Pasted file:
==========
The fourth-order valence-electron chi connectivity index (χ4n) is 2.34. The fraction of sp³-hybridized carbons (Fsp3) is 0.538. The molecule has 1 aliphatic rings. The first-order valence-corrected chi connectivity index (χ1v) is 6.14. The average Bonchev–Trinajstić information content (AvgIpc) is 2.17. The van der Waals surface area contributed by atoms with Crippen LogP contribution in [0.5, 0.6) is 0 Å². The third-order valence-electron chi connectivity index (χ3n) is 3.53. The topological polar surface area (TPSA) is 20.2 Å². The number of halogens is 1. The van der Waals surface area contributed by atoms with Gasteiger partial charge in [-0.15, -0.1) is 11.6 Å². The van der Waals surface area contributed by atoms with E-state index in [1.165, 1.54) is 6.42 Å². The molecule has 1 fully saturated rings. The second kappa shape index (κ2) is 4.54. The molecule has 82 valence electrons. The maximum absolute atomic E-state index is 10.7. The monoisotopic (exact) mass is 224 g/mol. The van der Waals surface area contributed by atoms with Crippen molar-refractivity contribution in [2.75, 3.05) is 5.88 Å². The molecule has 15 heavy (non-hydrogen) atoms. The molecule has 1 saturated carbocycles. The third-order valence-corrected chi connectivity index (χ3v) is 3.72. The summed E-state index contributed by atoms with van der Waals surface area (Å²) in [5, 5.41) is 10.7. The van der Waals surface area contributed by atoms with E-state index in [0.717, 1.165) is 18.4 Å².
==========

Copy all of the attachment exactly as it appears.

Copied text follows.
The fourth-order valence-electron chi connectivity index (χ4n) is 2.34. The fraction of sp³-hybridized carbons (Fsp3) is 0.538. The molecule has 1 aliphatic rings. The first-order valence-corrected chi connectivity index (χ1v) is 6.14. The average Bonchev–Trinajstić information content (AvgIpc) is 2.17. The van der Waals surface area contributed by atoms with Crippen LogP contribution in [0.5, 0.6) is 0 Å². The third-order valence-electron chi connectivity index (χ3n) is 3.53. The topological polar surface area (TPSA) is 20.2 Å². The number of halogens is 1. The van der Waals surface area contributed by atoms with Gasteiger partial charge in [-0.15, -0.1) is 11.6 Å². The van der Waals surface area contributed by atoms with E-state index in [1.165, 1.54) is 6.42 Å². The molecule has 1 fully saturated rings. The second kappa shape index (κ2) is 4.54. The molecule has 82 valence electrons. The maximum absolute atomic E-state index is 10.7. The monoisotopic (exact) mass is 224 g/mol. The van der Waals surface area contributed by atoms with Crippen molar-refractivity contribution in [2.75, 3.05) is 5.88 Å². The molecule has 15 heavy (non-hydrogen) atoms. The molecule has 1 saturated carbocycles. The third-order valence-corrected chi connectivity index (χ3v) is 3.72. The summed E-state index contributed by atoms with van der Waals surface area (Å²) in [5, 5.41) is 10.7. The van der Waals surface area contributed by atoms with E-state index in [0.717, 1.165) is 18.4 Å².